Atom & Cosmos

Jupiter's bold stripe is back, plus more in this week's news

Jovian stripe reappears
New infrared images of Jupiter reveal why one of the giant planet’s most distinctive features, a brown-red stripe just south of the equator, is reemerging after being covered in white for about a year. The images, taken at the Keck observatory atop Hawaii’s Mauna Kea by Mike Wong of the University of California, Berkeley, show that wispy, high-altitude ice clouds that had formed over Jupiter’s southern region are now thinning, allowing more of the stripe to be seen. The Keck observatory released the images on February 9. —Ron Cowen

TRUE STRIPES A new view of Jupiter shows breaks in the cloud cover that has been covering up the reddish South Equatorial Belt across the planet’s midsection (bright portions of image show infrared view). Courtesy of Mike Wong, Franck Marchis and W.M. Keck Observatory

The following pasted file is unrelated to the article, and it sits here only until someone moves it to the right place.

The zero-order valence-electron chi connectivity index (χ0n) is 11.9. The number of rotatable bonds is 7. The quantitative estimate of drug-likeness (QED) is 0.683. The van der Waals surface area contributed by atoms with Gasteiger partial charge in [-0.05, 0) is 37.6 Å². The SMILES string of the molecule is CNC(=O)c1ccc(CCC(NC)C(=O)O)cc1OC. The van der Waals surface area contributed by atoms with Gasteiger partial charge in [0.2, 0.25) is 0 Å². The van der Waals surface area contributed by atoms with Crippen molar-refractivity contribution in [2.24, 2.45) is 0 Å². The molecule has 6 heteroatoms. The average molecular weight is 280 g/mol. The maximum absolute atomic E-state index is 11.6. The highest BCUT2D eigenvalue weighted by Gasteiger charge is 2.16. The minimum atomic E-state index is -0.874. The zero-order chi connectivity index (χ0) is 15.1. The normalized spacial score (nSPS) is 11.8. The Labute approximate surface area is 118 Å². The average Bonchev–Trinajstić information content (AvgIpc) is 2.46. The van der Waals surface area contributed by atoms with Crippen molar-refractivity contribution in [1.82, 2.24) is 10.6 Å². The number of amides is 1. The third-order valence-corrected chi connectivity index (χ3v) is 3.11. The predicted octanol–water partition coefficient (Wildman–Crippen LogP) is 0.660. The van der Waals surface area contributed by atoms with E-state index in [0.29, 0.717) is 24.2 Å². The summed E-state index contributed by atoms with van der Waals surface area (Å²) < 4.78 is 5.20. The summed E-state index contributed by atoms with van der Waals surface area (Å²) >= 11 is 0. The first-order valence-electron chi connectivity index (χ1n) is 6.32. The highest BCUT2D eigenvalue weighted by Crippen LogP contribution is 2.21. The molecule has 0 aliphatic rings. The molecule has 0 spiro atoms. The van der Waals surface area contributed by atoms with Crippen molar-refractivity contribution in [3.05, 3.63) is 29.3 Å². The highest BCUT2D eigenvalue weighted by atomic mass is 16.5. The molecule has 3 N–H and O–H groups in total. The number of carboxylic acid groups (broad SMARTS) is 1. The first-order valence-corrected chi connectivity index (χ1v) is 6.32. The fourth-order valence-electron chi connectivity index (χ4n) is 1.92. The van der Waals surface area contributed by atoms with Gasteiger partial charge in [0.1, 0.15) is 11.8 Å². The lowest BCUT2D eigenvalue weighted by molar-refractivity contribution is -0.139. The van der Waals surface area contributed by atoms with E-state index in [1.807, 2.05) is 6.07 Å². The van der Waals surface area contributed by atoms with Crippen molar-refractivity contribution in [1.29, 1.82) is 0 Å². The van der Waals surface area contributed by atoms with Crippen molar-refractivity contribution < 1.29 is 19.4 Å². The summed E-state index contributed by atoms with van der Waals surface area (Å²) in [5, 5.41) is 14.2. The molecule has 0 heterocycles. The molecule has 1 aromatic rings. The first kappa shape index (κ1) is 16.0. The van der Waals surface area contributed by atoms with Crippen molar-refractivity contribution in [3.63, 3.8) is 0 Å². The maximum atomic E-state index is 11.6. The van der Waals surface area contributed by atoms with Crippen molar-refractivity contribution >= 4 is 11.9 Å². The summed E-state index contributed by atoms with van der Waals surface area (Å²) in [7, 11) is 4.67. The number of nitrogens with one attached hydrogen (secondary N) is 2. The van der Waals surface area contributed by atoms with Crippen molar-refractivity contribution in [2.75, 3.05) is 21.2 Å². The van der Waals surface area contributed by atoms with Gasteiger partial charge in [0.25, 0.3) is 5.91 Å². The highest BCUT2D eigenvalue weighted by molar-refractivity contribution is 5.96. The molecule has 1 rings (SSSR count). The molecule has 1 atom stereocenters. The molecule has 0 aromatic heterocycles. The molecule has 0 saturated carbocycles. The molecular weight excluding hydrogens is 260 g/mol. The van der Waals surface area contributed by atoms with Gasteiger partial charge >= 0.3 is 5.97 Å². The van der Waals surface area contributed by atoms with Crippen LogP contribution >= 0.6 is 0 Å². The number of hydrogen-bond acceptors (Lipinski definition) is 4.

Life on rogue planets
Some planets that have been ejected from their solar systems and set adrift in the chill of interstellar space — a relatively common occurrence — might still be capable of supporting life, a study suggests. University of Chicago astrophysicists simulated a hypothetical lone planet with a composition similar to Earth’s but about 3.5 times heavier. Two internal sources of energy — the heat left over from the planet’s formation and the decay of radioactive elements — could maintain a liquid ocean for 1 billion to 5 billion years beneath a layer of insulating ice, the scientists calculate in a study posted online at on February 6. —Ron Cowen

Space storms
Scientists have finally determined how (and where) speedy solar wind electrons snatch their tremendous energy during one kind of space weather storm. U.S. and Chinese researchers report online January 30 in Nature Physics that these electrons start off slow when first directed toward Earth by the planet’s outlying magnetic field, but then speed up as they near. The electrons appear to accelerate when changing magnetic fields closer to the planet send them corkscrewing. The conclusion matches theories proposed in the 1980s and should help scientists understand auroras and how the sun affects space weather near Earth. — Camille Carlisle

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